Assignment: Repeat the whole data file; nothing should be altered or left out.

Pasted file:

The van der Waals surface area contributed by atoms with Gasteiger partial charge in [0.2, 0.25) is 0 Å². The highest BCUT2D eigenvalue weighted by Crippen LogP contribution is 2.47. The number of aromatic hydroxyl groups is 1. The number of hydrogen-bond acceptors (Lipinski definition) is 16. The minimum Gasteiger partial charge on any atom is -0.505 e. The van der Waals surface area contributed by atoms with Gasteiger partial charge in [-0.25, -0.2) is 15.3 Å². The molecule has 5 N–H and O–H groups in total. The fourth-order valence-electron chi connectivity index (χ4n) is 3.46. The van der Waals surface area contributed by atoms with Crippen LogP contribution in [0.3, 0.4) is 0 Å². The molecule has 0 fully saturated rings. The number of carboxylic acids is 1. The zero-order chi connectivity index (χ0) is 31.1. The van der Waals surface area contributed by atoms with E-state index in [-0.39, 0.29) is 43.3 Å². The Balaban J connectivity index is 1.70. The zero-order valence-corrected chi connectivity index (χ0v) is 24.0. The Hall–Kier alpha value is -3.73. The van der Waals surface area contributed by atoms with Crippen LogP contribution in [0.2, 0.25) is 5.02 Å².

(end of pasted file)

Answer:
The van der Waals surface area contributed by atoms with Gasteiger partial charge in [0.2, 0.25) is 0 Å². The highest BCUT2D eigenvalue weighted by Crippen LogP contribution is 2.47. The number of aromatic hydroxyl groups is 1. The number of hydrogen-bond acceptors (Lipinski definition) is 16. The minimum Gasteiger partial charge on any atom is -0.505 e. The van der Waals surface area contributed by atoms with Gasteiger partial charge in [-0.25, -0.2) is 15.3 Å². The molecule has 5 N–H and O–H groups in total. The fourth-order valence-electron chi connectivity index (χ4n) is 3.46. The van der Waals surface area contributed by atoms with Crippen LogP contribution in [0.3, 0.4) is 0 Å². The molecule has 0 fully saturated rings. The number of carboxylic acids is 1. The zero-order chi connectivity index (χ0) is 31.1. The van der Waals surface area contributed by atoms with E-state index in [-0.39, 0.29) is 43.3 Å². The Balaban J connectivity index is 1.70. The zero-order valence-corrected chi connectivity index (χ0v) is 24.0. The Hall–Kier alpha value is -3.73. The van der Waals surface area contributed by atoms with Crippen LogP contribution in [0.2, 0.25) is 5.02 Å².